John Libbey Eurotext

European Journal of Dermatology


Non-melanoma skin cancers in African American solid organ transplant recipients: regional bias or a real need for surveillance? Volume 27, numéro 5, September-October 2017


The rate of solid organ transplantation in non-white patients continues to increase. Our understanding of the epidemiology and risk of non-melanoma skin cancer (NMSC) in this population remains limited. Currently available data on NMSC in solid organ-transplant recipients (SOTRs) is predominantly derived from Caucasian patients. NMSC remains the most common neoplasm in the post-transplant setting. The incidence of squamous cell carcinoma (SCC), basal cell carcinoma (BCC), and melanoma is increased 65-fold, 10-fold, and 3-fold, respectively, in comparison with ethnically-matched control populations [1].Previously published studies in patients with ethnic skin, however, have been limited and report variable data [2-5]. A recent retrospective study on NMSC among 259 non-white SOTRs reported a total of 19 NMSCs in 15 patients (5.8%); this is in contrast with an overall low risk described in previous reports [6].

We conducted a retrospective analysis of self-identified non-Caucasian SOTRs referred to the Department of Dermatology at Johns Hopkins Hospital (JHH) between 1990 and 2007 with a minimum follow-up time of five years. Patients’ data and characteristics are shown in table 1. A total of 4,090 solid organ transplants were performed at JHH during this time frame, of which 1,114 patients self-identified as non-Caucasian. Among 1,114 patients, 180 (16%) were evaluated in the Department of Dermatology and were included in the study.

African Americans (AAs) represented the largest group of patients (n = 160; 89%). A total of six NMSCs were observed in four (2.5%) of the AA cohort. These included two squamous cell carcinomas in situ (SCCIS), one SCCIS with focus of invasion, one invasive SCC, and two BCCs. Three (3.9%) AA males (n = 77) and one (1.2%) female (n = 83) developed NMSC. These patients had received renal (n = 2), heart (n = 1), and lung (n = 1) transplants. Two SCC developed in non-sun-exposed areas (inguinal region, labja majora).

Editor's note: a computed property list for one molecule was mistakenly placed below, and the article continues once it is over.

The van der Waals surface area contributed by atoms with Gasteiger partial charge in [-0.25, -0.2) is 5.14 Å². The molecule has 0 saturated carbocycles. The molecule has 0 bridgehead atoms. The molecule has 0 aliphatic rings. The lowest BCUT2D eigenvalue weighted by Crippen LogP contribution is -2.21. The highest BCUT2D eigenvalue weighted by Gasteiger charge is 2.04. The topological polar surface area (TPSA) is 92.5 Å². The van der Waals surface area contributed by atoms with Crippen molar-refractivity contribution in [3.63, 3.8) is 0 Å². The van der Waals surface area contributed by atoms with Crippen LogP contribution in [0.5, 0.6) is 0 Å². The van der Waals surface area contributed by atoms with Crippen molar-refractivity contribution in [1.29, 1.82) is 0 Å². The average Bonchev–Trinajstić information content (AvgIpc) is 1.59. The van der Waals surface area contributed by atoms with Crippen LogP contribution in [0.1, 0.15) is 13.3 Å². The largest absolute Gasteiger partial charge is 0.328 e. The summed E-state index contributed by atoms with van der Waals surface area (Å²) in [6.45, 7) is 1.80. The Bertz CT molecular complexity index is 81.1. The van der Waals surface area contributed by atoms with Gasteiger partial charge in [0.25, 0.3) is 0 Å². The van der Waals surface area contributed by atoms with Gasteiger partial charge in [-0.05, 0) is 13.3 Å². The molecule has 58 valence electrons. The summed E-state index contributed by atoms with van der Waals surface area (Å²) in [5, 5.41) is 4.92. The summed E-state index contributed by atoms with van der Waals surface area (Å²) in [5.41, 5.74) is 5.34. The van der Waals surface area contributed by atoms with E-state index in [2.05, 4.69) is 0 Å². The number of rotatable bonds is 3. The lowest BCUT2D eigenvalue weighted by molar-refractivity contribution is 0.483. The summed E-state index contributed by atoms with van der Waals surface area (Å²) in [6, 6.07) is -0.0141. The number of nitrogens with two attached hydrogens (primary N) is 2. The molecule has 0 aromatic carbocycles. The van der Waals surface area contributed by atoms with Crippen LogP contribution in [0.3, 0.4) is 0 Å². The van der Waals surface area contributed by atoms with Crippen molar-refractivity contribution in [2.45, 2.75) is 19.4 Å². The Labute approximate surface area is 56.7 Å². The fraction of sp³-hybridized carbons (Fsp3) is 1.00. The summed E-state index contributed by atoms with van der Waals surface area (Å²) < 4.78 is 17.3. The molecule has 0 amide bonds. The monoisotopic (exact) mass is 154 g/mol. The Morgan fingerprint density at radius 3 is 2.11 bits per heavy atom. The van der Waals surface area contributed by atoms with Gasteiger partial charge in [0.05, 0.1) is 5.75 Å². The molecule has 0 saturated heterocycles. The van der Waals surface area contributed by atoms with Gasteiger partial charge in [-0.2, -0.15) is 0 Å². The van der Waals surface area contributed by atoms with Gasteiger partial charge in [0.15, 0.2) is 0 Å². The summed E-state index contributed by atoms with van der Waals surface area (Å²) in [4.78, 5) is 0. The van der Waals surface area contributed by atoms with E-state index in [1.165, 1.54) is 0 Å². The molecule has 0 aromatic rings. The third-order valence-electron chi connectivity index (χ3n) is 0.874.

The main limitation of our retrospective analysis is the small sample size. However, the predominance of SCC remains consistent with previous reports, which show SCC as the most common NMSC among AAs, affecting 3 per 100,000 patients [7]. Furthermore, we only analysed a small proportion of patients (16%), who were examined in our dermatology clinic and had a histological diagnosis. Our study design represents the true referral bias based on chief complaint and perceived risk in this population. Appropriate dermatological evaluation of the entire cohort of patients with ethnic skin (1,114) may have had a significant impact on our observed incidence and the types of cutaneous neoplasms encountered. Potential risk factors for NMSC, such as sun exposure, family history, and smoking, were not analysed, given the variable availability of data in the retrospective analysis. Lastly, the reported ethnicity was derived from the patients’ history (self-report), which by itself introduces a bias.

Despite these limitations, our results support a higher risk of NMSC development in AA SOTRs than previously suspected in AAs. The observation of SCC in non-sun-exposed skin combined with patients’ perception of their skin colour and lowered inherent risk of skin cancer development, with biased referral patterns, may all contribute to a delay in, or missed, diagnosis. Continuing to elucidate risk factors for NMSC development in the growing population of non-Caucasian transplant recipients is imperative as it will allow us to develop more directed screening resources, counselling, and educational tools.


Financial support: none. Conflict of interest: none.